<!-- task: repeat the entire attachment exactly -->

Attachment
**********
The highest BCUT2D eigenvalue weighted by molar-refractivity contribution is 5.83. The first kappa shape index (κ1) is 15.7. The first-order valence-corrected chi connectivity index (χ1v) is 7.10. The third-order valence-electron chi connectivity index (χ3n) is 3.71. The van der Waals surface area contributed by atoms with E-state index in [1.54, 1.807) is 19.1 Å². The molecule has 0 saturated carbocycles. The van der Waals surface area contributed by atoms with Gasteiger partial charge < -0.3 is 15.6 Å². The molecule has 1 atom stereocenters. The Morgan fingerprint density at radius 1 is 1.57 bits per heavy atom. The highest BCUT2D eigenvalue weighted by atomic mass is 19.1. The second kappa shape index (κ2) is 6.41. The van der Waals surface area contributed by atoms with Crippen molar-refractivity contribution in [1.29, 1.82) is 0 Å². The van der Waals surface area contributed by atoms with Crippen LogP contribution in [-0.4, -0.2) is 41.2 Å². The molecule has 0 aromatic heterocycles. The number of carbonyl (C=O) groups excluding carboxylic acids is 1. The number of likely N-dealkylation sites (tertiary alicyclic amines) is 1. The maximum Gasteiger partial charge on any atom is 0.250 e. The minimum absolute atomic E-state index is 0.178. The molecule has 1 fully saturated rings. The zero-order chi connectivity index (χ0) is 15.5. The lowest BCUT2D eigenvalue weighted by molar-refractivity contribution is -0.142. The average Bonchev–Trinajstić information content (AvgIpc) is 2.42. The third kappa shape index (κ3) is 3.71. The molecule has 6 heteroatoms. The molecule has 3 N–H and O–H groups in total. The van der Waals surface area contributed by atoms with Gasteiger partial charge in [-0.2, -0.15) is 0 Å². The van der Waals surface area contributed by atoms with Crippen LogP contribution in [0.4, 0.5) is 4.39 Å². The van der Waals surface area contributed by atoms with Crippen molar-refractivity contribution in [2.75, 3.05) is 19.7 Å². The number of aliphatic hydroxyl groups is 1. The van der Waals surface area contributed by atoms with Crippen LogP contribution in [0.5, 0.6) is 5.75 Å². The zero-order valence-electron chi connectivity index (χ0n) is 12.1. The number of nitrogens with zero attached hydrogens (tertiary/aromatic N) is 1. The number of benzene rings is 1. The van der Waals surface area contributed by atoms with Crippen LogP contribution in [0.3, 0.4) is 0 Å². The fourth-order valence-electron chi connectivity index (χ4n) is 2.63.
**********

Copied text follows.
The highest BCUT2D eigenvalue weighted by molar-refractivity contribution is 5.83. The first kappa shape index (κ1) is 15.7. The first-order valence-corrected chi connectivity index (χ1v) is 7.10. The third-order valence-electron chi connectivity index (χ3n) is 3.71. The van der Waals surface area contributed by atoms with E-state index in [1.54, 1.807) is 19.1 Å². The molecule has 0 saturated carbocycles. The van der Waals surface area contributed by atoms with Gasteiger partial charge < -0.3 is 15.6 Å². The molecule has 1 atom stereocenters. The Morgan fingerprint density at radius 1 is 1.57 bits per heavy atom. The highest BCUT2D eigenvalue weighted by atomic mass is 19.1. The second kappa shape index (κ2) is 6.41. The van der Waals surface area contributed by atoms with Crippen molar-refractivity contribution in [1.29, 1.82) is 0 Å². The van der Waals surface area contributed by atoms with Crippen LogP contribution in [-0.4, -0.2) is 41.2 Å². The molecule has 0 aromatic heterocycles. The number of carbonyl (C=O) groups excluding carboxylic acids is 1. The number of likely N-dealkylation sites (tertiary alicyclic amines) is 1. The maximum Gasteiger partial charge on any atom is 0.250 e. The minimum absolute atomic E-state index is 0.178. The molecule has 1 fully saturated rings. The zero-order chi connectivity index (χ0) is 15.5. The lowest BCUT2D eigenvalue weighted by molar-refractivity contribution is -0.142. The average Bonchev–Trinajstić information content (AvgIpc) is 2.42. The third kappa shape index (κ3) is 3.71. The molecule has 6 heteroatoms. The molecule has 3 N–H and O–H groups in total. The van der Waals surface area contributed by atoms with Gasteiger partial charge in [-0.2, -0.15) is 0 Å². The van der Waals surface area contributed by atoms with Crippen LogP contribution in [0.4, 0.5) is 4.39 Å². The van der Waals surface area contributed by atoms with Crippen molar-refractivity contribution in [2.75, 3.05) is 19.7 Å². The number of aliphatic hydroxyl groups is 1. The van der Waals surface area contributed by atoms with Crippen LogP contribution in [0.5, 0.6) is 5.75 Å². The zero-order valence-electron chi connectivity index (χ0n) is 12.1. The number of nitrogens with zero attached hydrogens (tertiary/aromatic N) is 1. The number of benzene rings is 1. The van der Waals surface area contributed by atoms with Crippen LogP contribution in [0.3, 0.4) is 0 Å². The fourth-order valence-electron chi connectivity index (χ4n) is 2.63.